Dan Newcome on technology

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Archive for August 2008

Tabbed Browsing is Useless

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Well, the idea of tabbed browsing is good, it’s just the implementation that sucks.  Allow me to explain.  The idea of having several open web pages within a single application window is a great idea.  This solves the problem of having lots of browser application windows sucking up OS resources and cluttering the task bar with open application instances.  However, having tabs across the top (or bottom) of the application window doesn’t make that much sense really, especially as the number of open pages increases.  I’d argue that given the current shared memory implementations of most modern browsers, the case where one would have only 3-4 open pages would be adequately solved using several separate application instance windows.  IE and FF both share a lot of memory between open instances of the browser running as the same user or profile, so the load on the OS should be minimal, and the normal OS tabbing semantics works.  For the case where more than 4-5 pages are open, we start to see how the tabbing paradigm breaks down.  As the number of tabs increases, so does the time it takes to find the tab that you are looking for.  The tabs start showing less of the title text, exacerbating the findability issue.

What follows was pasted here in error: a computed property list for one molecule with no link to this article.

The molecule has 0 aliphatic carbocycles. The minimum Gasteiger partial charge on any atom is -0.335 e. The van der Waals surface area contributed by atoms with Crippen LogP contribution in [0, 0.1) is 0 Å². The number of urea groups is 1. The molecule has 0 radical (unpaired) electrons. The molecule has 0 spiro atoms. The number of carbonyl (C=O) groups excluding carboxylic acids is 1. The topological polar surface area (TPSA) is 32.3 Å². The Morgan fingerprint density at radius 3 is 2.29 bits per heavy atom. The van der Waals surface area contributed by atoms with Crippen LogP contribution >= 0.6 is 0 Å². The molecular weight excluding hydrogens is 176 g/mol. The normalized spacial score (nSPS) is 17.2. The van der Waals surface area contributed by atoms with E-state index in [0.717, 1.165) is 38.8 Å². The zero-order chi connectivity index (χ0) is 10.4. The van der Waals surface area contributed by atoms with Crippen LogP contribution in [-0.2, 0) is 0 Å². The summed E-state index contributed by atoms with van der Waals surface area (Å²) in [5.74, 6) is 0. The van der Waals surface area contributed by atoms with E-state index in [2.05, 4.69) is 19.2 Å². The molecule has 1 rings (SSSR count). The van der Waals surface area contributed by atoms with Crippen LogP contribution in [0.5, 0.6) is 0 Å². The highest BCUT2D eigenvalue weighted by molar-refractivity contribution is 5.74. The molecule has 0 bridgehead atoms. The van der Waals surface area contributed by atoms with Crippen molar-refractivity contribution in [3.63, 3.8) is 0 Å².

Now, to nitpick on browsers a bit.  Firefox, despite its status as the tabbed browsing pioneer, has a completely brain-dead implementation of tabbed pages.  You have to install a plugin to get what would be considered normal last-recently-used tabbing order.  Sure, you can rearrange the tabs on the tab bar to a different order, but I have never had any reason to want to do so in a situation that does LRU tab ordering, so why would I want to do this manual step when I shouldn’t even have to think about it ordinarily?

Opera, on the other hand, has had tabbing correct from the start.  Their implementation is beautiful in a Mac-like feelgood usability way.  It starts from the ability to actually turn off the tabs!  Now before we panic about not knowing what pages we have open, remember that even with the tabs it was sort of a crap shoot if we had more than a few pages open.  Using the standard ctrl-tab shortcut brings up a nice list of open pages in a very readable and easy to scan list.  It is much easier for the eye to scan down a single column of text than to try to scan horizontally across a list of tabs containing partial text, especially if several pages from the same site are open.  Now for the real coup, shortcut-phobic users can use the mouse scroll wheel to move between open windows using a gesture that becomes second-nature to use.

Unfortunately, lots of sites don’t work in Opera, and FF is just the best browser for many web 2.0 apps, so I fix my nitpicks using some plugins and tweaking.  I just think that such a basic usability point should be part of the core chrome of FF.

Written by newcome

August 15, 2008 at 3:42 pm

Posted in Uncategorized